As for the other pollsters being held to account: The short answer is that there weren't many others to assess. Perhaps due to the genuine lack of competitive races of interest (with due respect to Alameel or Rogers, the Democratic Senate primary is all but assumed to be a battle for who will lose by 20+ to John Cornyn in November), only two other primary polls were released. One, a December poll by a GOP pollster interested in the Senate race, was too early to "judge," but was pretty close to correct, anyway (they had Cornyn leading Stockman 50-6). The other, a Gravis poll from last month, was an air ball. They had Stockman at 28 percent, and they had Cornyn well under the runoff threshold (43 percent). Not. Even. Close.

There was no other polling conducted except the two dubious ones mentioned above, and neither of them fared any better.  Let's put the blame for that squarely on the corporate media in Texas -- the newspapers, the broadcast outlets -- which have completely relinquished this responsibility.  They are content to rake in the assloads of campaign cash spent on advertising, but not deliver any news on the races in exchange for the windfall.  Hearst, with its slew of papers large and small across Texas, and Belo, all but a monopoly in the Dallas market, are due for significant shaming in this regard.

So yes, the TexTrib should be conducting better polling.  But the media giants that used to do it, even in conjunction with one another to share the cost, have abandoned it altogether.  That's the real disgrace.

Update: Now if you want to see another bullshit poll, look at this one.  And Kuff also has some advice for the TT on how to improve their polling.


Gadfly said...

Why do you think Madrigal pulled in 20 percent? Protest against Davis' tracking right in January? Something else?

On the Snooze link at the end, the story does start off by noting Rasmussen is Republican leaning. So, the poll may be bull, but the story's reasonably straight up.

Totally agree on Hearse [sic]. You' slashed by combining what's left of Chron and E-N Capitol staff. You've got papers over the state, from Houston to Midland, if that's not been sold yet. (It's a sucky paper compared to Odessa, actually.)

PDiddie said...

Latino surname. That's all. In 2006 Maria Luisa Alvarado, a no-name, no political history candidate, won the LG nom for the Dems, beating two seasoned pols (they were Caucasian). Alvarado is on the ballot, as an indy, again this year. That's what spoils LVDP's bid, I'm sorry to say.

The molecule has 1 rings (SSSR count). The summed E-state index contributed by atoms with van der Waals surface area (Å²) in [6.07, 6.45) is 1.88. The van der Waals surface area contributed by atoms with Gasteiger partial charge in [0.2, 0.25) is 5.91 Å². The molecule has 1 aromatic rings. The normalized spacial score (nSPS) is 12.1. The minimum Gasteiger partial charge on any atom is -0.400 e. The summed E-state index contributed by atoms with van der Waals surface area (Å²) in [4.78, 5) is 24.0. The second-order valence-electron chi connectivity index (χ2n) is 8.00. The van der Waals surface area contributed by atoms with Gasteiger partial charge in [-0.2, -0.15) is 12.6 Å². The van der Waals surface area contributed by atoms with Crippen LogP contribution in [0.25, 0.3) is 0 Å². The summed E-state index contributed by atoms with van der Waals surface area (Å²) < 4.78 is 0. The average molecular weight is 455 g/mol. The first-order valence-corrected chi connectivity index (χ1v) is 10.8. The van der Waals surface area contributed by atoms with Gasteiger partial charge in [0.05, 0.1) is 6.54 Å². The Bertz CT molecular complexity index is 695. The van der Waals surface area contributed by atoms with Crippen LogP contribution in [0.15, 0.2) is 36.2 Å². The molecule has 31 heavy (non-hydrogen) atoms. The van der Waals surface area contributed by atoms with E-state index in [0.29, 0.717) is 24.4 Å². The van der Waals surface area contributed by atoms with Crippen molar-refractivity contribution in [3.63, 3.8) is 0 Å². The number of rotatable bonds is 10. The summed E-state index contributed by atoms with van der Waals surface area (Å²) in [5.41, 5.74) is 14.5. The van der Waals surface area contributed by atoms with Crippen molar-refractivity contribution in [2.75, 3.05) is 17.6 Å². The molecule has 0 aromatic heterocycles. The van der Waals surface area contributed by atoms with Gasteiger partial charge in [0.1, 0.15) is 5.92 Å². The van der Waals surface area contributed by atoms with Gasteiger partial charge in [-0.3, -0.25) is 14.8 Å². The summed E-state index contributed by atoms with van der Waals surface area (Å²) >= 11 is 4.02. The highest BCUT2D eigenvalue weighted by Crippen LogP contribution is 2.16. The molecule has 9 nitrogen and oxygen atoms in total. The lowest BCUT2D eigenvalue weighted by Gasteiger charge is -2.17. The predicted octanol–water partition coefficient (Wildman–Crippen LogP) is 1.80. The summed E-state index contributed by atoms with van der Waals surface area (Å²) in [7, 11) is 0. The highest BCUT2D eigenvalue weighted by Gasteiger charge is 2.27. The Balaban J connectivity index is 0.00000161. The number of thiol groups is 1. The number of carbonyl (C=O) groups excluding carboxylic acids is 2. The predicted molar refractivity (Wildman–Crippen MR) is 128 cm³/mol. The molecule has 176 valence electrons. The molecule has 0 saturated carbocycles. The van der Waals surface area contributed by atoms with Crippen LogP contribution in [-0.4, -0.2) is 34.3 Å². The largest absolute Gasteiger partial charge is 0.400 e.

Rasmussen is a Republican polling outfit with too much bias to be legit (IMHO).

Hearst owns papers in Houston, San Antonio, Laredo, Midland, Beaumont, and Plainview. A big bunch of weeklies scattered around the state as well. I worked at those last three (and don't take your comment about the Reporter-Telegram being lousy personally).

Gadfly said...

I'd forgotten all about Alvarado.

I thought Hearse still owned Laredo and Beaumont, but wasn't sure. When I was in Odessa, they were talking about selling the R-T.

I don't know how the R-T was on ads, but news? They just weren't as good as we were.

Point is that they've got a biggie paper in the Valley, what should be the biggest paper in the Basin, and a presence in the Panhandle, in addition to Houston & SA. They could do more ... but it's all about profit margins.

PDiddie said...

The Plainview Daily Herald -- M-F afternoons and Sunday morning, so "daily" was tongue-in-cheek -- operated at a 30% profit margin on $2 million annual revenue between 1986-1989. They budgeted 33. I know this because I prepared those budgets.

Hearst acquired the BE in 1986 (where I was before I got to Plainview) from Jefferson Pilot, and during that process I overheard the head of J-P brag to the Hearst bigwig that the paper was operating at a 40% profit margin.

All the newspaper companies, not just Hearst (though they were best positioned as a diversified media concern and privately owned) chose not to invest those piles of cash into anything like R&D or new technology until it was far, far too late. Over a beer or three sometime I'll tell you the story about how I warned the bosses in the late '80s that the apocalypse was coming. And when it finally did hit, after I left the business, they were all retiring before it hit them too bad.

Meh. The Internet ravaged lots of industries that were too slow to change.